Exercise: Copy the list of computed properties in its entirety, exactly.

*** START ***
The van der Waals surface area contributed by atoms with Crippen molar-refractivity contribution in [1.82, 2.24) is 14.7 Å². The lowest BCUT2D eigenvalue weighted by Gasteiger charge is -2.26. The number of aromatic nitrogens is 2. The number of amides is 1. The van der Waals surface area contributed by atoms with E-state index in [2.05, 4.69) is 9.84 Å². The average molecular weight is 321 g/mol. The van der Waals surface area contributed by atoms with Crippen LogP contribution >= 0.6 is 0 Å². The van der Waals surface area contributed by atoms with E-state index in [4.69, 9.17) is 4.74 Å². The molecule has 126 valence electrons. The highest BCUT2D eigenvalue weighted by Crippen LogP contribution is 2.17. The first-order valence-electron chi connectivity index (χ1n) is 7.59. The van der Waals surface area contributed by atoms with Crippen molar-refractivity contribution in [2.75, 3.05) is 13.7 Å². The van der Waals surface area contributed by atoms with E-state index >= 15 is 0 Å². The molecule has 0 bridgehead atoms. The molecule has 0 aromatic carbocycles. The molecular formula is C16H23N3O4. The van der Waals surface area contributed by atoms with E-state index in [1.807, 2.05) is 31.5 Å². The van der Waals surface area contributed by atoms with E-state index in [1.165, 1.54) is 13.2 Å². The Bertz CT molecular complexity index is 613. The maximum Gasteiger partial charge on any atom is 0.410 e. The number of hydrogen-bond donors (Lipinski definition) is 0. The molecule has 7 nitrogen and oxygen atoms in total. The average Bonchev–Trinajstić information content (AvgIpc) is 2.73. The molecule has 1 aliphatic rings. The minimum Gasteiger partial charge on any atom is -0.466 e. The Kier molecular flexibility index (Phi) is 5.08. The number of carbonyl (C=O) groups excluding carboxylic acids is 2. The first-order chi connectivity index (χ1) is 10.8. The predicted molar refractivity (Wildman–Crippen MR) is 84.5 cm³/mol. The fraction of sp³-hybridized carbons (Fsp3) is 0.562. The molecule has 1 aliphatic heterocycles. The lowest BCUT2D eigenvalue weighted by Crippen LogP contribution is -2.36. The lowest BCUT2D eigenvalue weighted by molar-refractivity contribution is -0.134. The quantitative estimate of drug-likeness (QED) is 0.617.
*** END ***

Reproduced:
The van der Waals surface area contributed by atoms with Crippen molar-refractivity contribution in [1.82, 2.24) is 14.7 Å². The lowest BCUT2D eigenvalue weighted by Gasteiger charge is -2.26. The number of aromatic nitrogens is 2. The number of amides is 1. The van der Waals surface area contributed by atoms with E-state index in [2.05, 4.69) is 9.84 Å². The average molecular weight is 321 g/mol. The van der Waals surface area contributed by atoms with Crippen LogP contribution >= 0.6 is 0 Å². The van der Waals surface area contributed by atoms with E-state index in [4.69, 9.17) is 4.74 Å². The molecule has 126 valence electrons. The highest BCUT2D eigenvalue weighted by Crippen LogP contribution is 2.17. The first-order valence-electron chi connectivity index (χ1n) is 7.59. The van der Waals surface area contributed by atoms with Crippen molar-refractivity contribution in [2.75, 3.05) is 13.7 Å². The van der Waals surface area contributed by atoms with E-state index >= 15 is 0 Å². The molecule has 0 bridgehead atoms. The molecule has 0 aromatic carbocycles. The molecular formula is C16H23N3O4. The van der Waals surface area contributed by atoms with E-state index in [1.807, 2.05) is 31.5 Å². The van der Waals surface area contributed by atoms with E-state index in [1.165, 1.54) is 13.2 Å². The Bertz CT molecular complexity index is 613. The maximum Gasteiger partial charge on any atom is 0.410 e. The number of hydrogen-bond donors (Lipinski definition) is 0. The molecule has 7 nitrogen and oxygen atoms in total. The average Bonchev–Trinajstić information content (AvgIpc) is 2.73. The molecule has 1 aliphatic rings. The minimum Gasteiger partial charge on any atom is -0.466 e. The Kier molecular flexibility index (Phi) is 5.08. The number of carbonyl (C=O) groups excluding carboxylic acids is 2. The first-order chi connectivity index (χ1) is 10.8. The predicted molar refractivity (Wildman–Crippen MR) is 84.5 cm³/mol. The fraction of sp³-hybridized carbons (Fsp3) is 0.562. The molecule has 1 aliphatic heterocycles. The lowest BCUT2D eigenvalue weighted by Crippen LogP contribution is -2.36. The lowest BCUT2D eigenvalue weighted by molar-refractivity contribution is -0.134. The quantitative estimate of drug-likeness (QED) is 0.617.